Zero Dark Thirty (2013)
Notes: Personally, I was really impressed by ‘The Hurt Locker’ so I was really eager to see Kathryn Bigelow’s next directing effort, especially after it was heralded by the critics. Eventually, she came up with again another thriller about the war against terrorism and she once again pretty much nailed it, even though I thought that ‘The Hurt Locker’ was still superior. Still, this chick really can direct some realistic and spellbinding thrillers, no doubt about it, and I was on the edge of my seat during the whole duration which is quite remarkable since we all pretty much know how it will end from the start. The first touch that I appreciated where the first few minutes where you hear those horrific (and probably real) phone calls from the victimes of 09/11. It was just heartbreaking and gave a background to what will happen next. Basically, I don’t think Bygelow tried to make us think that it was ok to torture all these people but, with this introduction, it explains that the USA was (and probably still is) at war and that they would use any means necessary. The point was to show without judging and the point was well made. Personally, I always wonder why it took them so long to find Bin Laden and, with this movie, you get more or less an explanation but we’ll never know for sure.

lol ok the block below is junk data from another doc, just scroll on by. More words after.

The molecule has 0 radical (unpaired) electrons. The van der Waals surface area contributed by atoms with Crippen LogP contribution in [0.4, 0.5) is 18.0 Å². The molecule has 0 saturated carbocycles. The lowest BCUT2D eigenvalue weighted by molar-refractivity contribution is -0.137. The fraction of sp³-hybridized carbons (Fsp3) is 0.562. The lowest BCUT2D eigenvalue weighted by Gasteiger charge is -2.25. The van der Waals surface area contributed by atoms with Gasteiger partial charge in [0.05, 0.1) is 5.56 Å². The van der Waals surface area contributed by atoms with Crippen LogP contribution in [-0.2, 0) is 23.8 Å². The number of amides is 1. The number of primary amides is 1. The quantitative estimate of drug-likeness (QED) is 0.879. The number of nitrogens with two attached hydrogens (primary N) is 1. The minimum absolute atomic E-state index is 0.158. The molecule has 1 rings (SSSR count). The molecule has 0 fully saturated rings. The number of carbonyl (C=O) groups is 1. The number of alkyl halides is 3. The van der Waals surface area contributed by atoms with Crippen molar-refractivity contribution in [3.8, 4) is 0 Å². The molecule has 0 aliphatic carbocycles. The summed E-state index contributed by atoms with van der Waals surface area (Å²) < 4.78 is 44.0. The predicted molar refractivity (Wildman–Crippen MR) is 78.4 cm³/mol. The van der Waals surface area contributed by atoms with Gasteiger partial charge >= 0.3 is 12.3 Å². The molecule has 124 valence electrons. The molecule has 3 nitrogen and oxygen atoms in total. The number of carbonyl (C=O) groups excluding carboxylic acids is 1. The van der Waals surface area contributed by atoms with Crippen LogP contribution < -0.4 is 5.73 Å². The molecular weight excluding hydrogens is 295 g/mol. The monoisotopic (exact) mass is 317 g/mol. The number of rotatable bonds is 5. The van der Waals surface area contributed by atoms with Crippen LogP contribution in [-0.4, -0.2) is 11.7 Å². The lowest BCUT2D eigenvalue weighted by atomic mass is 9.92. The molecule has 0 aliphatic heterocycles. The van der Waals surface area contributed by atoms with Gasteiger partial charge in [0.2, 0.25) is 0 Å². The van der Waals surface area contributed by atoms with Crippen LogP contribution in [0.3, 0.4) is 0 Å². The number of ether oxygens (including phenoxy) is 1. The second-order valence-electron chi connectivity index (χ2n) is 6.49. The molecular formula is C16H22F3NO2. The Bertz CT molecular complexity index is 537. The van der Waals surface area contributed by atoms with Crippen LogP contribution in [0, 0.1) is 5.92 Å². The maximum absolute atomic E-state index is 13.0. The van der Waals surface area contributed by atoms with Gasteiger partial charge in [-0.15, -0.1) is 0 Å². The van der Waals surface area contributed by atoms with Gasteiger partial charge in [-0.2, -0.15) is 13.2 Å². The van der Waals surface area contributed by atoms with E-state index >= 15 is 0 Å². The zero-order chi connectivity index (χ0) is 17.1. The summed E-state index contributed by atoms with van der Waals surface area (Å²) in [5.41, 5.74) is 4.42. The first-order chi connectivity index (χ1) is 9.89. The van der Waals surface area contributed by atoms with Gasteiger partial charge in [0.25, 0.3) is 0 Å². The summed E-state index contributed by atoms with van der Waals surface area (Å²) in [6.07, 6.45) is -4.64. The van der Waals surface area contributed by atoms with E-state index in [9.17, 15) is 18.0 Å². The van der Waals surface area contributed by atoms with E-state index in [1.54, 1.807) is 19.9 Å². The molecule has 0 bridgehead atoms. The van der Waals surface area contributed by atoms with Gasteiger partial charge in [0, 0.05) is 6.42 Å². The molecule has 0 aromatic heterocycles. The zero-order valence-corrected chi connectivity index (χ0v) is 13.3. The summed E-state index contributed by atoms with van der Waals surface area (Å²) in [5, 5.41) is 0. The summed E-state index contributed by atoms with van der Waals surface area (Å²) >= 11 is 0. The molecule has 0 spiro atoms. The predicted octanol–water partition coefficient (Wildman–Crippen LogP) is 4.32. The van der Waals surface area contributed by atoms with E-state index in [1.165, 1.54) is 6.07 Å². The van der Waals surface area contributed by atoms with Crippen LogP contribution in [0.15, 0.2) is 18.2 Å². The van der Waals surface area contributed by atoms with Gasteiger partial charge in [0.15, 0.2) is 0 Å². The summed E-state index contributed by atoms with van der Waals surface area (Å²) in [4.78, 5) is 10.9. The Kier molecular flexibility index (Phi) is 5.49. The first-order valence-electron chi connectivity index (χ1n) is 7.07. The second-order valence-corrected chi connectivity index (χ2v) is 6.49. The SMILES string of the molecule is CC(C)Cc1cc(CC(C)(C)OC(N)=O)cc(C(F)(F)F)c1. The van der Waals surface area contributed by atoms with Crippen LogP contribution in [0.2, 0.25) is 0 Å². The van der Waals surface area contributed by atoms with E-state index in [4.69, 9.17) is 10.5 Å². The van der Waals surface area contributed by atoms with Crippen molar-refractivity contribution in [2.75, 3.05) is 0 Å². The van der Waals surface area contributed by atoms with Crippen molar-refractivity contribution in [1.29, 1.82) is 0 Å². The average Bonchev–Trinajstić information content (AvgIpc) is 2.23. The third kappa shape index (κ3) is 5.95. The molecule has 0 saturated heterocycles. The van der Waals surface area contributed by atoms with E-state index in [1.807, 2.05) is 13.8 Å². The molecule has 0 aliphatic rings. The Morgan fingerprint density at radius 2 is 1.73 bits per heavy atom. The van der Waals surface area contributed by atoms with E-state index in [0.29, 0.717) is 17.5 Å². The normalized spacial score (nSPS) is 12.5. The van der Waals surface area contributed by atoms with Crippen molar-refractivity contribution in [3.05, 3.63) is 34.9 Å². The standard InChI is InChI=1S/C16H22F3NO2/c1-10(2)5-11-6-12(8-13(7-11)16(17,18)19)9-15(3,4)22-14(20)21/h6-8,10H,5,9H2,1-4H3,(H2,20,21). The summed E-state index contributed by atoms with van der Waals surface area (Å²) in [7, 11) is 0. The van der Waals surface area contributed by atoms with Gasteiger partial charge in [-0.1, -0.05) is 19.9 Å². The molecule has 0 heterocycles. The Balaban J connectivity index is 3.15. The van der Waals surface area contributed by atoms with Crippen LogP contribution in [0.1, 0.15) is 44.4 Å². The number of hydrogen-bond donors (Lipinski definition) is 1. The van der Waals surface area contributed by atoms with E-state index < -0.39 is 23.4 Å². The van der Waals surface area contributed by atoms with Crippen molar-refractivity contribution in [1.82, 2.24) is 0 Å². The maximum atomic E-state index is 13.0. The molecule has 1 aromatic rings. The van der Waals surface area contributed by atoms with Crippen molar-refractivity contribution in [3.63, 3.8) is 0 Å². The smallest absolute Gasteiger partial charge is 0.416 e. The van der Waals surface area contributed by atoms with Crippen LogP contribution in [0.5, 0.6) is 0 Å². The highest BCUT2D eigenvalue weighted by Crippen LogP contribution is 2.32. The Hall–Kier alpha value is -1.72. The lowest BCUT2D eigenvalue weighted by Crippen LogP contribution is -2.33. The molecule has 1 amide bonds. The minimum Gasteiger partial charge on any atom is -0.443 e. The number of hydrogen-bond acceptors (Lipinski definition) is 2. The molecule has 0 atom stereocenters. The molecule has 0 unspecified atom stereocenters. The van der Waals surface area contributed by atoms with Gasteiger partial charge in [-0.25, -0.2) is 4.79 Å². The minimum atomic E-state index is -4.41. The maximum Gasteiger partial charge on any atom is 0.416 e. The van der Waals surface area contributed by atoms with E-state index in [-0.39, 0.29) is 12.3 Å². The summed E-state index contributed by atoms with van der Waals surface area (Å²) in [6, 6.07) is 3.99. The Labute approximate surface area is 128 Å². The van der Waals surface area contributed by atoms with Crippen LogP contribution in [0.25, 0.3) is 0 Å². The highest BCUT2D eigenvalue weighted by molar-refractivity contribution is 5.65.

Blue Is The Warmest Color (2013)